Over the past decade, qualitative empirical research at the firm, project and industry levels has improved our understanding of the characteristics and dynamics of innovation in the high technology, high value capital goods or ‘complex product systems’ (CoPS) which underpin modern industrial activity. This paper describes the development of a new industrial classification system for CoPS which is able to estimate quantitative shares of production and value added accounted for by CoPS at the economy level. It is also able to provide insights into the capital, information technology and skill intensity of CoPS, as well as employment contributions. As an example, the method is applied to one major industrial economy, namely the UK. Through a comparison of CoPS with non-CoPS industries, the paper identifies some of the key factors which explain the different patterns of innovation between the two types of industrial activity. Although preliminary, the analysis shows that CoPS-based industries together represent a distinctive class of industrial activity. Based on the classification system provided, further research is underway to examine cross-country comparisons in both production and trade performance, through time.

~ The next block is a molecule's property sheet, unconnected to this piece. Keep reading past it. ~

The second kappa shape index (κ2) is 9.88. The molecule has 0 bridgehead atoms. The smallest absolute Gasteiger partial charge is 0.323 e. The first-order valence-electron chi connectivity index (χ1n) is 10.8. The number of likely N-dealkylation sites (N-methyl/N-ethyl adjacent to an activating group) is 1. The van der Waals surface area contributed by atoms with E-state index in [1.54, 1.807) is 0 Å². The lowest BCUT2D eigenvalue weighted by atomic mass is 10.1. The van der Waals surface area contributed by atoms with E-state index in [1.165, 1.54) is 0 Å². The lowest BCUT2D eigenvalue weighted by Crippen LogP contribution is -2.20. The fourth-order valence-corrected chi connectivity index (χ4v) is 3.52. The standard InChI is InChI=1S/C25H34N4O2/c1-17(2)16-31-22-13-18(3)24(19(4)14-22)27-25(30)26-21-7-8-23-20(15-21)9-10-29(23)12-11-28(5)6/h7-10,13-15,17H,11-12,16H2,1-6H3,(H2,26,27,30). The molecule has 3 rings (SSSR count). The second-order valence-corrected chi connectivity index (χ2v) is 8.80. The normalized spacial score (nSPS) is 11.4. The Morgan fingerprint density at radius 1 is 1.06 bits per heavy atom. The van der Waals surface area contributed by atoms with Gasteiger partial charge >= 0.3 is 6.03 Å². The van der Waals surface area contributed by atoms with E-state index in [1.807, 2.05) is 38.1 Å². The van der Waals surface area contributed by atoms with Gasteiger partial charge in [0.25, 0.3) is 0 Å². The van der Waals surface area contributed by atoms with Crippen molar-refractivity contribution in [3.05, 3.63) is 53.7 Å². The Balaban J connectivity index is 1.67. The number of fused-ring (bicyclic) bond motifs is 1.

|Number of pages||25|
|Journal||Industrial and Corporate Change|
|Publication status||Published - Jun 2004|
- Complex Products and Systems (CoPS)